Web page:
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Automatik (talkcontribs)

Hi. Is there any way to exclude redirects from search results? I want, e.g., to find entries that are not redirections and that contain some character in their title. How to do that?

TJones (WMF) (talkcontribs)

Unfortunately, there's no easy way to exclude redirects from search results.

However, depending on the scope of the task you are trying to complete and your technical ability you could try to use the Search API to semi-automatically do what you need.

This query will give you back the top results with "English Wikipedia" in the title or a redirect:


The default format is JSON converted to HTML so it's easy to read for a human, but hard to read for a computer. If you only have a small number of queries to deal with, and only need a limited number of results from each (up to 500—set by srlimit), you might be able to get what you need by getting these results and looking through the titles by hand.

If you need a computer to process the results for you, say, because you have many queries, you can get real JSON by adding &format=json:


On a Unix-like command line (I'm working in Terminal on OS X) you can use curl to fetch the JSON, python to make it pretty, and grep to pull out the titles, and grep again to find the specific ones you want:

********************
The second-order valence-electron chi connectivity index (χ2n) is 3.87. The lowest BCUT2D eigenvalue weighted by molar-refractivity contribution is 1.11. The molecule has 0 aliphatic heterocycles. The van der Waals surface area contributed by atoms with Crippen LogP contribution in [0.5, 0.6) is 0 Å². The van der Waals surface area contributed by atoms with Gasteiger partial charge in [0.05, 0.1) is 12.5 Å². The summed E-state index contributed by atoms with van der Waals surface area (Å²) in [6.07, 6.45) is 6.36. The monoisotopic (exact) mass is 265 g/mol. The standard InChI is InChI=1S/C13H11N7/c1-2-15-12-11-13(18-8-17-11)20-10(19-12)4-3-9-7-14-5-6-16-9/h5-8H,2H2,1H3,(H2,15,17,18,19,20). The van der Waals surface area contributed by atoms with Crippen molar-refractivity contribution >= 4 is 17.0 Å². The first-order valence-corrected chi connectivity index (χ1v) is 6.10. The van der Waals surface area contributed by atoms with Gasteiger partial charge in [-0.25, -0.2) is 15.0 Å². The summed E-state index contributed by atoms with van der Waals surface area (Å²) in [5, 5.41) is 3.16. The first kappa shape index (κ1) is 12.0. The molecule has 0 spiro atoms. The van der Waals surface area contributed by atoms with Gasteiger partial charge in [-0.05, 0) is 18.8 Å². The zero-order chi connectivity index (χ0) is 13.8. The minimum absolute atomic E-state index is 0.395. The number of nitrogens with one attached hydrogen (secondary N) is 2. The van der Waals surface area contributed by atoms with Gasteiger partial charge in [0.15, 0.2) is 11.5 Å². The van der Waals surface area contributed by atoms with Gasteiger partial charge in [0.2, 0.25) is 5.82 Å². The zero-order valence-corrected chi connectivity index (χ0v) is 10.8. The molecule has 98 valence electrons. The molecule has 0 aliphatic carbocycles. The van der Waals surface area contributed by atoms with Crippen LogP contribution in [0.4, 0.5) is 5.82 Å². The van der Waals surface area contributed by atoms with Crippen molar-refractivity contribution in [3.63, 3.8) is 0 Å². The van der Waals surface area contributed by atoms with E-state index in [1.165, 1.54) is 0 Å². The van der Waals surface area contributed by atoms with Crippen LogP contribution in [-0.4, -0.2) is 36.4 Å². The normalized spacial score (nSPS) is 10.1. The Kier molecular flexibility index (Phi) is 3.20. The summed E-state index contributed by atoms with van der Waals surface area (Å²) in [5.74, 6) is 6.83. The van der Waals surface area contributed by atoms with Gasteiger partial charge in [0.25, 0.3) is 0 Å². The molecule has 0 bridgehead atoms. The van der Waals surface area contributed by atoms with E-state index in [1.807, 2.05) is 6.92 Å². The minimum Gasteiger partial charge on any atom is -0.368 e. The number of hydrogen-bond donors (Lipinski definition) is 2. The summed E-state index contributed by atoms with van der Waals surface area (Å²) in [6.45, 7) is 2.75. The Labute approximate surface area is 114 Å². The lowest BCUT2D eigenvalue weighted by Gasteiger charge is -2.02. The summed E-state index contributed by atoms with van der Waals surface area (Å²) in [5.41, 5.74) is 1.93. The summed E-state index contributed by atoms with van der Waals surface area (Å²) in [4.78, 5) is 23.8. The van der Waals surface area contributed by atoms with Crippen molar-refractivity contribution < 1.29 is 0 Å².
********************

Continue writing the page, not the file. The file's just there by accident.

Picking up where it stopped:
curl -s "https://en.wikipedia.org/w/api.php?action=query&list=search&format=json&srlimit=50&srsearch=intitle:%22english%20wikipedia%22" | python -m json.tool | grep "\"title\":" | grep -i "english wikipedia"

Note that the API URL is URL-encoded (spaces become %20, quotes become %22, etc.).


   "title": "English Wikipedia",
   "title": "Simple English Wikipedia",
   "title": "Notability in the English Wikipedia",

The results aren't pretty, and in this case there are only 8 results total and 3 that are not redirects. If you are searching for specific characters, you may need to do some more pre-processing before the final grep. (If you are searching for "e", everything will match, because "title" has an "e" in it, for example.) If you need to go through more than the top 500 results, you'll have to figure out how to get the API to give you additional results, etc.

It's not pretty and it's not easy, but it's a start.

Automatik (talkcontribs)

Thanks for this answer. It is clearly not easy or convenient, and pretty similar to run the query manually (then, filtering visually with CTRL+F "(redirection" and picking only the results without the "(redirection" text highlighted. Developers should add an option "do not follow redirects", to avoid tedious work for all users using this functionality. I guess it is not so difficult, as this option already exists in some use cases (e.g. when displaying a page with &redirect=no).

TJones (WMF) (talkcontribs)

It is very similar to the ctrl-F solution, just more automatic! For me, somewhere around 25 to 50 queries it would be faster (or at least less boring and thus less error-prone) to go for a hacked-together semi-automatic solution.